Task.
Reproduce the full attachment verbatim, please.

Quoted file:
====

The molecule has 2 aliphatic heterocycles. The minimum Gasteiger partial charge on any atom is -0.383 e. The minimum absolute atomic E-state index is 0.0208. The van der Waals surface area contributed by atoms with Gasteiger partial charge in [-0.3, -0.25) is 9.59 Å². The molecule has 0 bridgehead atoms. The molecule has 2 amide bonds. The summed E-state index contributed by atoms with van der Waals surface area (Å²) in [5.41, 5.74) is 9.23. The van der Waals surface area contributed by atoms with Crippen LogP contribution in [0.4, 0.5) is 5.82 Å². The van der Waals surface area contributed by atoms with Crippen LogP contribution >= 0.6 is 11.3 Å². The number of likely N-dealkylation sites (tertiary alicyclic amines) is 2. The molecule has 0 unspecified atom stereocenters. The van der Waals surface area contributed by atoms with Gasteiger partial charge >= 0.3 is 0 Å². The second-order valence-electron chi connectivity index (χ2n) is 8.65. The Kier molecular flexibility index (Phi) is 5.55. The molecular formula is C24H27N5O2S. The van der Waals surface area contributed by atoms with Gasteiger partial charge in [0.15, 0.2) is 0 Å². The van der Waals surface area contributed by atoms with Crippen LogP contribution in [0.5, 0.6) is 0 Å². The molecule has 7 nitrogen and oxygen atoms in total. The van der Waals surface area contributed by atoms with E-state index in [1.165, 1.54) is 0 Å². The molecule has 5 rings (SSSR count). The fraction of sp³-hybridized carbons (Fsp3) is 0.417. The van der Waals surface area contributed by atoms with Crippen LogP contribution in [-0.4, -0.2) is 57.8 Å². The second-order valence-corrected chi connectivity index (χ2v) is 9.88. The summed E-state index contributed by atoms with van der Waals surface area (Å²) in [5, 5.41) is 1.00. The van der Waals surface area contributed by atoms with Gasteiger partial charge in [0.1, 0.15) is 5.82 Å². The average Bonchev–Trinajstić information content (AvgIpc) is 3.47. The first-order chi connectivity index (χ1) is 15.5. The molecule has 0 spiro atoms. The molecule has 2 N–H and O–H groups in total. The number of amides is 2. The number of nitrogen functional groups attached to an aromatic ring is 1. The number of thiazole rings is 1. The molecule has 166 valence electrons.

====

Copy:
The molecule has 2 aliphatic heterocycles. The minimum Gasteiger partial charge on any atom is -0.383 e. The minimum absolute atomic E-state index is 0.0208. The van der Waals surface area contributed by atoms with Gasteiger partial charge in [-0.3, -0.25) is 9.59 Å². The molecule has 0 bridgehead atoms. The molecule has 2 amide bonds. The summed E-state index contributed by atoms with van der Waals surface area (Å²) in [5.41, 5.74) is 9.23. The van der Waals surface area contributed by atoms with Crippen LogP contribution in [0.4, 0.5) is 5.82 Å². The van der Waals surface area contributed by atoms with Crippen LogP contribution >= 0.6 is 11.3 Å². The number of likely N-dealkylation sites (tertiary alicyclic amines) is 2. The molecule has 0 unspecified atom stereocenters. The van der Waals surface area contributed by atoms with Gasteiger partial charge >= 0.3 is 0 Å². The second-order valence-electron chi connectivity index (χ2n) is 8.65. The Kier molecular flexibility index (Phi) is 5.55. The molecular formula is C24H27N5O2S. The van der Waals surface area contributed by atoms with Gasteiger partial charge in [0.15, 0.2) is 0 Å². The van der Waals surface area contributed by atoms with Crippen LogP contribution in [0.5, 0.6) is 0 Å². The molecule has 7 nitrogen and oxygen atoms in total. The van der Waals surface area contributed by atoms with E-state index in [1.165, 1.54) is 0 Å². The molecule has 5 rings (SSSR count). The fraction of sp³-hybridized carbons (Fsp3) is 0.417. The van der Waals surface area contributed by atoms with Crippen LogP contribution in [-0.4, -0.2) is 57.8 Å². The second-order valence-corrected chi connectivity index (χ2v) is 9.88. The summed E-state index contributed by atoms with van der Waals surface area (Å²) in [5, 5.41) is 1.00. The van der Waals surface area contributed by atoms with Gasteiger partial charge in [0.1, 0.15) is 5.82 Å². The average Bonchev–Trinajstić information content (AvgIpc) is 3.47. The first-order chi connectivity index (χ1) is 15.5. The molecule has 0 spiro atoms. The molecule has 2 N–H and O–H groups in total. The number of amides is 2. The number of nitrogen functional groups attached to an aromatic ring is 1. The number of thiazole rings is 1. The molecule has 166 valence electrons.